Martini Making - Shaken or Stirred?

Martini Making - Shaken or Stirred?

Pierce Brosnan as James Bond drinking Martini

If you’ve seen a James Bond film, you’ve probably heard the iconic line, “Vodka martini, shaken not stirred.” James Bond can be seen as a controversial figure for many reasons, but it might surprise you to learn that his cocktail-making preference is one of them.

Why is this? Is James Bond – a suave, cool spy – asking for his martinis to be made incorrectly? Let’s take a look.

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Looking for cocktail accessories to wear on your next martini night? Cocktail Critters has an assortment of fun & fashionable enamel pins and cocktail inspired designs fit for any occasion.

James Bond and Martinis

Daniel Craig as James Bond drinking Martini

Bond’s preference for a shaken martini is probably one of his most recognizable character elements. But it’s not actually the traditional way of making a martini, which should be stirred, not shaken (more on this later).

So where did the line come from?

As with a lot of iconic cultural moments, it’s been mixed up over time. The first reference to this line is in the novel, Casino Royale. The Daniel Craig film is quite faithful to the book, which is the first in the series. In it, Bond invents a drink (later called the Vesper), which is a longer and much stronger martini.

It consists of gin, vodka, and Kina Lillet, which is a wine-based aperitif similar to vermouth. He asks for it to be shaken until very cold and later names it after the novel’s Bond girl, Vesper Lynd.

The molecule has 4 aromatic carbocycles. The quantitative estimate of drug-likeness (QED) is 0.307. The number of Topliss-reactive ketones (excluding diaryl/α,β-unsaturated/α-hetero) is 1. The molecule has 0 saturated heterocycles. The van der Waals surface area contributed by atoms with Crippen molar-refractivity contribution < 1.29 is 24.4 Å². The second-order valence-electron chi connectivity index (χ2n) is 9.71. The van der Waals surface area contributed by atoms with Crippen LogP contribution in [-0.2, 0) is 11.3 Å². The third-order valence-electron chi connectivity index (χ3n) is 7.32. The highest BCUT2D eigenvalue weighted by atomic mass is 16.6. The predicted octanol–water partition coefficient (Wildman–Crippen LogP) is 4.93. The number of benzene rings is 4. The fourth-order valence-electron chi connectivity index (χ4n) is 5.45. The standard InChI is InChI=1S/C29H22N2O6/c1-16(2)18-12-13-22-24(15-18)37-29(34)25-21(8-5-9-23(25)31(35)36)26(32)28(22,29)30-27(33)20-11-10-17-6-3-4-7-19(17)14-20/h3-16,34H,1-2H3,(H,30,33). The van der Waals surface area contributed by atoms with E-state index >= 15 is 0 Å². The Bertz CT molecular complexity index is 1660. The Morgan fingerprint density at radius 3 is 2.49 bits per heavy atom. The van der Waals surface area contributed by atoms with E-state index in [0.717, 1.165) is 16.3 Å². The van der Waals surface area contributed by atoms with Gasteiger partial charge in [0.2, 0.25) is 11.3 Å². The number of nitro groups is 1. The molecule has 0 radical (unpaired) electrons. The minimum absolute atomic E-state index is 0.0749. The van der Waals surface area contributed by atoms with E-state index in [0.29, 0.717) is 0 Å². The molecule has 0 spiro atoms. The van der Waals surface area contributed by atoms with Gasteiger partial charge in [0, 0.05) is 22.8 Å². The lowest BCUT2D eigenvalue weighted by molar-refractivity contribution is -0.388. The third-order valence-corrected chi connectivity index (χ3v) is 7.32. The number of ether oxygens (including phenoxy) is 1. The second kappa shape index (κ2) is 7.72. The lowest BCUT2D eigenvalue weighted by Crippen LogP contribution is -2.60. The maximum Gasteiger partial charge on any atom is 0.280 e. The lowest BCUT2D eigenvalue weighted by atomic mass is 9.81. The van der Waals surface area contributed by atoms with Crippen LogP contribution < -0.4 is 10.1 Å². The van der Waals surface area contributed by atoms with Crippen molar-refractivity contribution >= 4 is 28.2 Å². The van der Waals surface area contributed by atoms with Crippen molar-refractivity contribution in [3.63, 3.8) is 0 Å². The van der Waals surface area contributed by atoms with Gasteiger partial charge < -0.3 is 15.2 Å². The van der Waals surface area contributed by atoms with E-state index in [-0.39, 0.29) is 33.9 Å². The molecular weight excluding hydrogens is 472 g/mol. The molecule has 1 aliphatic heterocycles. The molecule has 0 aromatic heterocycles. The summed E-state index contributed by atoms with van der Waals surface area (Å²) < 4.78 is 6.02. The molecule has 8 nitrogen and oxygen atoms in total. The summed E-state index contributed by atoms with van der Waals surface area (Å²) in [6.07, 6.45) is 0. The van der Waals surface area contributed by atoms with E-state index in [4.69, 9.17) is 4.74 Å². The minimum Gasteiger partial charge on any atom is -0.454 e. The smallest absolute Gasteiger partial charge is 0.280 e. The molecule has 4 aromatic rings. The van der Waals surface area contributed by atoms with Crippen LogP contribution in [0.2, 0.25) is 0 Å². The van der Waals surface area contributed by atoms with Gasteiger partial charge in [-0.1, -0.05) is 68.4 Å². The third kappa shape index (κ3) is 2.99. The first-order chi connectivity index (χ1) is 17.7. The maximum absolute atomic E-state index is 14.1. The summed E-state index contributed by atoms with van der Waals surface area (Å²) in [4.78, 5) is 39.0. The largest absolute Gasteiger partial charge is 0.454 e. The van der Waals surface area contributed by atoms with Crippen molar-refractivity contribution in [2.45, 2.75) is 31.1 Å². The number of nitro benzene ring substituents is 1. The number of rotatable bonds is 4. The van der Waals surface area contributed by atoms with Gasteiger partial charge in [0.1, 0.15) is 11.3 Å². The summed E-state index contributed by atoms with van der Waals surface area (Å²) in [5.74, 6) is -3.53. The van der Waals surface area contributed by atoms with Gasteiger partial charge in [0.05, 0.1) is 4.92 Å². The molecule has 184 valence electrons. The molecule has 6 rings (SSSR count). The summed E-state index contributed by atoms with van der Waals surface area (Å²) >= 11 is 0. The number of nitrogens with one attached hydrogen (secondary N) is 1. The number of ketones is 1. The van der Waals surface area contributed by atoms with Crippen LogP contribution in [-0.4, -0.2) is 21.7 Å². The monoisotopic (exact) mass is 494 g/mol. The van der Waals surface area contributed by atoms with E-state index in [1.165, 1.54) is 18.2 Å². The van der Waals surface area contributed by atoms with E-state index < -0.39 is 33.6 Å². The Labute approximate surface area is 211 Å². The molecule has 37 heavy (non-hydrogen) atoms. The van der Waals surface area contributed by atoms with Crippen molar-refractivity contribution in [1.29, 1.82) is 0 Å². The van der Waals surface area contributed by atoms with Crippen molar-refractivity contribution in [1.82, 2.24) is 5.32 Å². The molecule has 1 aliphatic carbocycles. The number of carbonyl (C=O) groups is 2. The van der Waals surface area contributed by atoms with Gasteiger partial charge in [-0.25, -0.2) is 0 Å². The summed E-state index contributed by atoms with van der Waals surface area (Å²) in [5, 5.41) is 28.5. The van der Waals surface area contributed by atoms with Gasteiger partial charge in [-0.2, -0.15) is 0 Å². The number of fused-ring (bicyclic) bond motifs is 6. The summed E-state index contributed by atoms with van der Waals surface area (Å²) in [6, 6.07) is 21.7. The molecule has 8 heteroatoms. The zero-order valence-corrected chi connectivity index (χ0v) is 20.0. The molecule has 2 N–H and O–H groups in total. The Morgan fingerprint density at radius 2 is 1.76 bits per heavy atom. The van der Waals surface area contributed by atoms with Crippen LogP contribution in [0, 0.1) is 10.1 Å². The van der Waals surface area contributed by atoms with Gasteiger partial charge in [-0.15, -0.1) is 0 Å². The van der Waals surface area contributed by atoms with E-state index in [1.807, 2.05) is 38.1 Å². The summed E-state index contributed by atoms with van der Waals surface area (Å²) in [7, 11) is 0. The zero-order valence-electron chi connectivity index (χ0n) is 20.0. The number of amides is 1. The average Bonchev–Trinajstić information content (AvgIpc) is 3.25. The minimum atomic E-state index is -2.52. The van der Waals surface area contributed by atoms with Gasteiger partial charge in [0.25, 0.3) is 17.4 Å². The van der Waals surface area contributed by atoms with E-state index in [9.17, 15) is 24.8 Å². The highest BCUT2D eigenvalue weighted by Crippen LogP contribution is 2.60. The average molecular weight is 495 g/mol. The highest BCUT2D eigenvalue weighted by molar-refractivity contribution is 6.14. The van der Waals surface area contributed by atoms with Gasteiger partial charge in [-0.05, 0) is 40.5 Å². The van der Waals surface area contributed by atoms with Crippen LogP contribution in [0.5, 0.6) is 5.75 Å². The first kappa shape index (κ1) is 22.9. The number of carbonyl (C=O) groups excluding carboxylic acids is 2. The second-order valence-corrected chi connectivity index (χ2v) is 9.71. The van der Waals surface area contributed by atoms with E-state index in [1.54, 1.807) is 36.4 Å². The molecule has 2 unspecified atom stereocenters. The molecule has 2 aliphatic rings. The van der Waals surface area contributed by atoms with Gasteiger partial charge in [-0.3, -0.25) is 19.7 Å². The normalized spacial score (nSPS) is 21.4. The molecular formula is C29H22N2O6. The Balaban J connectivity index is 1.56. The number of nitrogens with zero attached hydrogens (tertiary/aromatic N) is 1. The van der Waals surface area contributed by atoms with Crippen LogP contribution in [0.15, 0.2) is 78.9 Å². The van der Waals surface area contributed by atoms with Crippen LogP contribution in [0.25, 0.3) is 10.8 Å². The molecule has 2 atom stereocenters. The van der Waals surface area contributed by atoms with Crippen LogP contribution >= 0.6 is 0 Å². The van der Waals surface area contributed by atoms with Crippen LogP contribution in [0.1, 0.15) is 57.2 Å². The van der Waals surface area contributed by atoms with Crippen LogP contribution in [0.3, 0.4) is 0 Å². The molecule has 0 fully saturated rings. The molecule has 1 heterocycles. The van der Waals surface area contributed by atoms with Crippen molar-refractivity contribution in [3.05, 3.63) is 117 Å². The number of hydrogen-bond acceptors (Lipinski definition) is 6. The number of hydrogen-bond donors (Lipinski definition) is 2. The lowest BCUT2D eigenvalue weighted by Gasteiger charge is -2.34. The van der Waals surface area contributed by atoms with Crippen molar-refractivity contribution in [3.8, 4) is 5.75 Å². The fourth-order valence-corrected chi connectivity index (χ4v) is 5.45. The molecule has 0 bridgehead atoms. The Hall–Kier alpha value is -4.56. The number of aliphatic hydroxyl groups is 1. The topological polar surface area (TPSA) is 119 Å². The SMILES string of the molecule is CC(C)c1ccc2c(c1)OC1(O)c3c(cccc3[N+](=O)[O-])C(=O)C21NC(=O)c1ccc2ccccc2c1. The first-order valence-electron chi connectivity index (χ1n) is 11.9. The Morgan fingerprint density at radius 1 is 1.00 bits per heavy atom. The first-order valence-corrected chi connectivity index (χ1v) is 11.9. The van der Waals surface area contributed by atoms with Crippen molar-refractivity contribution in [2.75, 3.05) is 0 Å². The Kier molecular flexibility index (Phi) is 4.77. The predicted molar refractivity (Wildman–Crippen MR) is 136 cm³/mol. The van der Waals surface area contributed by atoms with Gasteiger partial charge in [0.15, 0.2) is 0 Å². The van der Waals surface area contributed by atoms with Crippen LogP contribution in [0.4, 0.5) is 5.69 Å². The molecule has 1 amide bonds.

The line is given in the first film, Dr. No, but not by Bond. It’s mentioned by a waiter and the villain, both of whom make the drink according to Bond’s preferences (despite him not saying it on camera).

After that, “shaken not stirred” became a major part of the Bond franchise. There are various adaptations in the film series, but you’ll have to watch them through to spot them all!

Ian Fleming and the Martini

The author of the novels, Ian Fleming, uses the line in reference to martinis in several of the later books. His reason for this varies depending on who you ask. According to his biographer, Fleming himself preferred shaken martinis because he felt that stirring them changed the flavor too much. Other sources say that Fleming simply changed it around to make his character cool and mysterious.

The ”Right” Way to Make a Martini

A martini is an incredibly simple drink to make, although there are loads of variations in ingredients and methods. Traditional mixology claims you should stir the ingredients with plenty of ice before straining into a chilled glass.

This is to control ice dilution (it melts faster with vigorous shaking action) and aeration of the alcohol. Although shaking cools the drink faster, both of these factors affect the taste. It also makes the drink cloudy, but this isn’t a massive deal.

Vesper Martini Recipe

If this is inspiring you to try out the classic Vesper Martini at home, here's a quick and easy recipe for you to try it out for yourself!

  • 2oz (60ml) Gin
  • 2/3oz (20ml) Vodka
  • 1/2oz (15ml) Kina Lillet (now Lillet Blanc)
  • Lemon Twist

Add all ingredients into a mixing glass (or shaking tin). Stir or shake until the ice is diluted and the cocktail is chilled. Strain into a chilled martini glass, garnish with a lemon twist and enjoy!

Final Thoughts on Shaking and Stirring

So, which is the right way to make a martini? Well, that’s simply a matter of preference – both at home and in the bar. If you want to look cool, have it shaken, not stirred.

However you choose to make it, be sure to rock one of Cocktail Critters' martini enamel pins. Each pin also comes with its own martini recipe for you to enjoy.

Assorted Martini Enamel Pins designed by Cocktail Critters

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